What is a sundial and How Does a Sundial Work? - Time | Orchids
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Sundial

Sundial is an old instrument for time calculation. Here students will learn about the sundial working principle, sundial clock, Konark sundial, etc. Also, connect students with the mathematical concept of multiplication for class 3 and division for class 3.

Sundial Clock:

From ancient times, sundials have been used as a timekeeping device. It helps to indicate the time of the day by the position of the shadow of some object exposed to the direct sun rays.

Sundial

As the day progresses, the sun moves across the sky, which causes that object’s shadow to move and indicates the passing of time.

The first well-known sundial used was Gnomon, used from about 3500 BCE. It consisted of a vertical stick-like pillar, and the length of the pillar’s shadow helps to indicate the time of the day. The earliest known sundial preserved is the Egyptian shadow clock. This clock consists of a plane base with a raised crosspiece at one end. The shadow of this cross piece on this base indicates the time. The base is inscribed with six scales of time divisions.

What is a Sundial?

Sundials are also used in modern times. The below pictures are of some of the world’s sundials used in ancient times and modern times.

Ancient Sundial and Modern Sundial times:

Sundial clock
Sundial clock

Konark Sun Temple Wheel:

The famous sun temple of Konark is renowned for its stone sculptures worldwide. The temple is shaped like a gigantic chariot drawn by 7 horses on 12 pairs of beautifully decorated wheels, heights around 297.18 cm from the ground. These huge wheels work as sundials, also. The temple itself signifies time. The 7 horses represent the 7 days of a week, 12 pairs of wheels represent the 12 months of a year, and 24 wheels of the chariot represent the 24 hours of a day. There are 8 major spokes and 8 minor spokes in the wheel. The 24 hours in a day is divided in Prahars, each equals to a 3hour period by these major spokes. The minor spoke between two major spokes is of 1.5 hours. There is a total of 30 beads between one major spoke to the next minor spoke, and each bead represents 3 minutes. The sundial shows time in an anticlockwise direction and represents 12 am or midnight in the top centre of the wheel.

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Konark sun temple

To acknowledge the rich culture of Odisha, the sundial of Konark is also depicted on the back side of the notes of Rs 10.

Konark sun temple

Multiplication Word Problems for Class 3

Question 1:

Sima Visited the Konark Temple With Her Friend. The Guide Tells Them That There Are 30 Beads Between Major Spoke and Minor Spoke. Find the Time Difference in Minutes As the Shadow Moves From the One Major Spoke to the Next Minor Spoke.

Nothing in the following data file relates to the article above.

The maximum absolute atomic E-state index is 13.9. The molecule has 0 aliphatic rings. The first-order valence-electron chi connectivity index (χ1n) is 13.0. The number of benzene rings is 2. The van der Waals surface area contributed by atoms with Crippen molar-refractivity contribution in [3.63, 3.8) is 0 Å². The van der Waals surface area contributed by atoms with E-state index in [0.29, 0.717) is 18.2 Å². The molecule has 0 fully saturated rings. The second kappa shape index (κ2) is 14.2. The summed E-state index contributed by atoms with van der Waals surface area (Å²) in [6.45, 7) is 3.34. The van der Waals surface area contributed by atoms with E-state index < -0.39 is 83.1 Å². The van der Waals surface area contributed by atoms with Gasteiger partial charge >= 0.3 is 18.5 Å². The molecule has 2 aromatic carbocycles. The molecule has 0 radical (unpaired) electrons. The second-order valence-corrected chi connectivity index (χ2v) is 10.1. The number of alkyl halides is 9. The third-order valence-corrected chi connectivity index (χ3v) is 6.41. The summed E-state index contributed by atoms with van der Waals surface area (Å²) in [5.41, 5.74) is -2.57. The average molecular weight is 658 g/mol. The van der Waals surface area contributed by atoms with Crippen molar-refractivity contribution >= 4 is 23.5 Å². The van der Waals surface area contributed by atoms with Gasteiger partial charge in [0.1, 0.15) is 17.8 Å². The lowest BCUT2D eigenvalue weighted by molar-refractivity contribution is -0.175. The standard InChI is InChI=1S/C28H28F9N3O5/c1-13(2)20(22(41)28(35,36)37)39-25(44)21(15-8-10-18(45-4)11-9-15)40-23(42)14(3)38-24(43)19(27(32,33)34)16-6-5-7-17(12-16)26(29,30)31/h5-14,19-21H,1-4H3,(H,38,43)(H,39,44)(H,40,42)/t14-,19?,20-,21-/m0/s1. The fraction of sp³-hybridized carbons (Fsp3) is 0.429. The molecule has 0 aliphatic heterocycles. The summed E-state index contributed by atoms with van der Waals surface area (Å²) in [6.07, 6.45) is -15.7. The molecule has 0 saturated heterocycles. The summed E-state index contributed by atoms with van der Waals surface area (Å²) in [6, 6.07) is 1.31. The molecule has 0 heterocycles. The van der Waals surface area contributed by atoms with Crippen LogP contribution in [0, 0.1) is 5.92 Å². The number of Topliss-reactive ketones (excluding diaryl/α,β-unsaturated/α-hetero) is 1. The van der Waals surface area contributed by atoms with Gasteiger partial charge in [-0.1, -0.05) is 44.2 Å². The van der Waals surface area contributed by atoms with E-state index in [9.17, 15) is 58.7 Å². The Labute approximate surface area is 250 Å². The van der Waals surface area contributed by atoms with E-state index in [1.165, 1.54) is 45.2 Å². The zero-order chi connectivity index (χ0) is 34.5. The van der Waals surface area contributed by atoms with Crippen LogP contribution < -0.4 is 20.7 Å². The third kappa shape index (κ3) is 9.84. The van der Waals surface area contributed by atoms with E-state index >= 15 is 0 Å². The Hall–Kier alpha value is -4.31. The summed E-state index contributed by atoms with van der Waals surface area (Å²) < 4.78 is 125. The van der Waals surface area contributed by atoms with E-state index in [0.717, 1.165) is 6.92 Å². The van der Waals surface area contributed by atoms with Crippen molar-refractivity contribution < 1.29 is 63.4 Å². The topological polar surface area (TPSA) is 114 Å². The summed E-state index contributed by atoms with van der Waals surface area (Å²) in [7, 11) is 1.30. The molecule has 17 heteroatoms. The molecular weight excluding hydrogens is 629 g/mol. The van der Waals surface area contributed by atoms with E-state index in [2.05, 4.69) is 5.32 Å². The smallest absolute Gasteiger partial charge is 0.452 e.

Answer:

According to the guide, 30 beads between one major spoke and the minor spoke and each bead equal to 3 minutes.

10 rupees note

Now, 3 × 30 = 90
The difference in time is 90 minutes.
Hence, Sima will find that the time difference is 90 minutes.

Question 2:

Sima Visited the Konark Temple With Her Friend. The Guide Tells Them That There Are 30 Beads Between Major Spoke and Minor Spoke. Find the Time Difference in Minutes As the Shadow Moves From the One Major Spoke to the Next Minor Spoke.

Answer:

There are 30 beads between a major spoke and the next minor spoke.

So, the number of beads between two major spokes are

30 + 30 = 60
Each bead is equal to 3 minutes.
So, 3 × 60 = 180
The time difference between the two major spokes is 180 minutes.

Question 3:

Raima Said That on Her Watch; It Was 2.15 PM Now. Show Where Will Be the Shadow in the Konark Sundial.

Answer:

There is 90 minutes difference between a major and a minor spoke.
When it is 2: 15 pm, the shadow must have left the minor and lies in the middle of a major and a minor spoke.
So, the shadow will be like

Division Word Problems for Class 3

Question 4:

After Listening to the Details of the Sundial Wheels of the Konark Temple, the Teacher Wants Us to Answer How Many Prahars Are There in a Day.

Answer:

According to the sundial, each prahar has 3 hours.
We know that a day consists of 24 hours.
So, 24 ÷ 3 = 8
Hence, there are a total of 8 Prahars in a day. 4 Prahars are in the day, and 4 Prahars are at night.

Multiplication and Division Word Problem:

Question 5:

The Teacher Asked Students to Assume That the Prahars Consist of 2 Hours. She Asked Them What Will Sundials Look Like in Such a Condition? Also, Find How Many Small Beads Will Be There Inside Two Major Spokes Then.

Answer:

In a day, there

Konark sun temple
is a total of 24 hours.

When each prahar consists of 2 hours, then there will be total
24 ÷ 2 = 12 Prahars.
So, between two Prahars, there will be
60 × 2 = 120 minutes
Each bead will denote
120 ÷ 60 = 2 minutes.
So there will be total
120 ÷ 2 = 60 beads

 Konark sun temple
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